Live chat resources can be extraordinarily helpful for internet users. They’re also excellent tools for creating and retaining customers — but poorly implemented live chat features can have the opposite effect. A chat dialog can interrupt a user, and some people with disabilities may be unable to interact with the chat service easily.
Here’s the good news: With proper planning, a live chat feature will not make a website less accessible. In fact, live chat can help accessibility by giving visitors a simple way to report problems, get answers, and ask for assistance. However, live chat needs to conform with the Web Content Accessibility Guidelines (WCAG) to be useful to all visitors.
Some chat widgets can create accessibility barriers
To recognize the importance of live chat accessibility, it’s helpful to understand how chat dialogs can impact the on-page experience of people with disabilities. Here are some common scenarios where a chat feature could cause issues:
The live chat cannot be navigated with a keyboard alone.
In this scenario, the live chat feature requires a keyboard or other pointer input (such as tapping on a touchscreen) to function. As a result, the user can’t interact with the chat agent. They may not be able to exit the chat dialog or access certain features.
Many people with disabilities use a keyboard — without a mouse — to navigate the internet. Unfortunately, designers and developers often test their websites with a keyboard and mouse, and as a result, they make mistakes that affect keyboard-only users. WCAG Success Criteria (SC) 2.1.1, “Keyboard,” requires all functionality of web content to be operable through a keyboard interface alone.
Read More: What is Keyboard Accessibility?
The live chat doesn’t use proper ARIA attributes.
In this scenario, a visually impaired user accesses your site with a screen reader, which converts text to audio or braille output. Screen readers look for ARIA (Accessible Rich Internet Applications) language, which tells assistive technology software how to interpret certain types of web elements.
The chat service isn’t properly labeled with ARIA attributes or alternatives, so when the dialog box opens, the user can’t understand what’s happening. The service is missing an ARIA-live property, which is important for explaining visual elements in a live chat, and other missing labels prevent the user from utilizing the chat feature.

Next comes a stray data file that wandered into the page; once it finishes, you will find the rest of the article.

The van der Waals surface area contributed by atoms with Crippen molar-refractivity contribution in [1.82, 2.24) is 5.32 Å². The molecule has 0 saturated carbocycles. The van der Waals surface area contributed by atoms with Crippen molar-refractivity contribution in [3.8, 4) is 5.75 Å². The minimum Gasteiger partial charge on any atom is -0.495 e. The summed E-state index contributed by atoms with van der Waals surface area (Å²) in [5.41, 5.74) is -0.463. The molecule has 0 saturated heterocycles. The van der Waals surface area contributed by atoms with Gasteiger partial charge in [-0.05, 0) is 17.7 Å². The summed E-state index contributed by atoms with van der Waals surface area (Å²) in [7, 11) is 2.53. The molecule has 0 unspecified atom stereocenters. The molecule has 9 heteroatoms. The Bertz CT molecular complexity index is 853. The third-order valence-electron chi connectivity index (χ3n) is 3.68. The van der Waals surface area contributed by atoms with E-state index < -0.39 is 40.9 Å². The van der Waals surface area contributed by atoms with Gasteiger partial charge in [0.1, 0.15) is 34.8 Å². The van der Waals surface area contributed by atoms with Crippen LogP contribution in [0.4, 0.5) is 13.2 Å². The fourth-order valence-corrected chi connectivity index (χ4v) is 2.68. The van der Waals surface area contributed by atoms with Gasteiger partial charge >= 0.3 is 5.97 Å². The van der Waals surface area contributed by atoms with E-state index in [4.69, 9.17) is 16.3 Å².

Per WCAG SC 4.1.2, “Name, Role, Value,” all user interfaces should have names and roles that can be programmatically determined. In other words, the website needs to communicate the function of all interface elements to allow assistive technologies to function as intended.
Read More: Introduction to ARIA for Web Accessibility
The chat service uses timestamps that can’t be turned off.
Timestamps tell users when the last chat message was received, and they’re useful elements during long conversations. However, they can be excessive when a person is using a screen reader. Every time the person receives a message, they’ll hear the timestamp.
That can make conversations confusing and time-consuming for the screen reader user. Live chat features should allow time stamps to be switched off (and in general, chat widgets should provide as many options as possible to accommodate different types of users).
The chat service has poor color contrast.
In this scenario, the chat service uses a different color contrast ratio from the rest of the website. People with visual impairments may be unable to read the conversation or interact with buttons that control the chat dialog.
Color contrast ratio is a numerical value assigned to the difference in light between the elements in the foreground (such as the font) and the background. WCAG SC 1.4.3, “Contrast (Minimum)” requires a contrast ratio of 4.5:1 for normal text and 3:1 for large-scale text, with several exceptions for decorative elements.
The Bureau of Internet Accessibility offers the a11y® Color Contrast Accessibility Validator, a free tool that provides an instant color contrast analysis.
These types of issues can prevent someone from using the live chat easily. In some cases, people might not be able to close the chat dialog, which will prevent them from accessing other pages on your website. Needless to say, this creates a frustrating experience for your visitors.
Fortunately, the WCAG framework provides plenty of guidance for making chat accessible. We’ve listed relevant WCAG criteria above, but other WCAG success criteria may be applicable depending on your chat service’s features. It’s important to evaluate chat widgets carefully before going live.
Research live chat widgets before adding them to your website, then test thoroughly
Accessibility needs to be a priority throughout development, and third-party widgets aren’t always designed with the best practices of accessibility in mind. Research widgets carefully before adding them to your website.
Look for services that have accessibility statements; if a widget conforms with WCAG standards (and that conformance has been confirmed by third-party accessibility experts), you can reasonably assume that it’s keyboard accessible and properly labeled.
However, you’ll still need to test your website to make sure that you’ve implemented the live chat feature properly. You can perform some simple tests on your own by accessing your site without a mouse, using your keyboard to navigate the chat controls. With that said, the safest course of action is to audit your website after adding major features like live chat to ensure that you’re not making mistakes that could affect your audience.